Anticoagulation for Atrial Fibrillation: Physicians’ Readiness to Change Practices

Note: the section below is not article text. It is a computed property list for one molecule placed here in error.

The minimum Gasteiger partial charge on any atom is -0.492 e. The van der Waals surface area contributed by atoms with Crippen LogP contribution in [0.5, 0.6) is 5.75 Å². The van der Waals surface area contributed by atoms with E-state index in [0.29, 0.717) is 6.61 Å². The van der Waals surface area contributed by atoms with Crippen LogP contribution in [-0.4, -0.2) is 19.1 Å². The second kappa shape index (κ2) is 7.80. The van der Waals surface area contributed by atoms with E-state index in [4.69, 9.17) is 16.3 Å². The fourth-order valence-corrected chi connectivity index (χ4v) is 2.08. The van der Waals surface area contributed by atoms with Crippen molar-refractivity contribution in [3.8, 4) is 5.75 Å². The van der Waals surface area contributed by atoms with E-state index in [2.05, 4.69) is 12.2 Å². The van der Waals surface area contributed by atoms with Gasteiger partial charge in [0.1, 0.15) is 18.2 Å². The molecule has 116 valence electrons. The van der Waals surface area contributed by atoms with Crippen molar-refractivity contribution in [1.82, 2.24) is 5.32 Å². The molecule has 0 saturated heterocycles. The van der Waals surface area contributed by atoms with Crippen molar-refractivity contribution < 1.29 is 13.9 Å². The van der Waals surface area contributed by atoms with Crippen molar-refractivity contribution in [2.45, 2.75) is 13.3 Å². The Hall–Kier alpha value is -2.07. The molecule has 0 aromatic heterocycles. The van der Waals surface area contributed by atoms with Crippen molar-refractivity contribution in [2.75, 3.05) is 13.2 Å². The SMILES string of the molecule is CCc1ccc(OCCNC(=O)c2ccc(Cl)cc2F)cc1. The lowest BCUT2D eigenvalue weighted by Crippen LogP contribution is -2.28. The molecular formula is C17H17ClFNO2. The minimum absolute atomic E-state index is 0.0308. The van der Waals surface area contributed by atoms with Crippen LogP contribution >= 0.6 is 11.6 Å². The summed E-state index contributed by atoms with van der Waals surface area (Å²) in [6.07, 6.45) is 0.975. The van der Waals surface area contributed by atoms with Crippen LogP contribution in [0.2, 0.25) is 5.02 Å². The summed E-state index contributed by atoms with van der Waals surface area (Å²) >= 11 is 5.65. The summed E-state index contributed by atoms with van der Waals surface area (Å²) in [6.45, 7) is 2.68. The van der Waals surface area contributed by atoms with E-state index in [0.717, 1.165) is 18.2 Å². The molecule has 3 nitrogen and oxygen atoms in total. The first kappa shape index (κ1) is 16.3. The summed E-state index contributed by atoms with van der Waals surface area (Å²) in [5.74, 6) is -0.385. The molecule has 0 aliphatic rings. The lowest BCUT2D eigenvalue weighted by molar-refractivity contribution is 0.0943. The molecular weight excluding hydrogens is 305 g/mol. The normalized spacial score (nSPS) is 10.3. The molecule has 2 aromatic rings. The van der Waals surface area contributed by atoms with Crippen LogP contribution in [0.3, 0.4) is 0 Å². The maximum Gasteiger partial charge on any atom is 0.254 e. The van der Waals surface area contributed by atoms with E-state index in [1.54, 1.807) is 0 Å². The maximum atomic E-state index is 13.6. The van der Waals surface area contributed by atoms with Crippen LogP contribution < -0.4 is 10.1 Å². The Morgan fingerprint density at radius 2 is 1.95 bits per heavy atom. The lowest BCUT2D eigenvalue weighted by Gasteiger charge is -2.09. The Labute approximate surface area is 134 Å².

PURPOSE.Determine physicians’ readiness to change anticoagulation practices for patients with non-valvular atrial fibrillation (NVAF). BACKGROUND. Only half of eligible NVAF patients receive warfarin. Interventions to alter physicians’ anticoagulation practices must consider their motivation to change. METHODS. As part of a US national survey (1993–94), physicians were asked their current practices for patients over age 65 with NVAF, and whether they were comfortable, considering change, or expecting to change those practices. RESULTS. Overall, 67% of eligible physicians fully responded to the survey (n=1006). Seventy-three percent (72% of non-internist primary care physicians [PCPs], 76% of internists, 69% of neurologists and 37% of surgeons) responded that they often or always anticoagulate patients over age 65 with NVAF. The majority (73%) indicated they were comfortable with their practices, with the rates differing by specialty (68% PCPs, 76% internists, 82% neurologists, 87% surgeons; p<0.001). Regardless of specialty, 78% of physicians who seldom or never anticoagulate this type of patient were comfortable with this practice. An identical proportion of physicians indicating they always or often use anticoagulants for patients with NVAF were comfortable with their practices. CONCLUSION. Although differing by specialty, these data show that the majority of physicians are not expecting or planning to change their anticoagulation practices for patients over age 65 with NVAF. Although the majority believe they anticoagulate such patients and are comfortable with their practices, their actual treatment patterns may differ as several studies show that high proportions of eligible AF patients do not receive warfarin. Utilization review coupled with the identification of specific practice barriers and tailored educational programs may address this discrepancy. A high proportion of physicians who responded that they seldom or never anticoagulate these patients were also comfortable with their practices. Providing current treatment guidelines reinforced by other educational strategies might motivate them to consider a change in practice.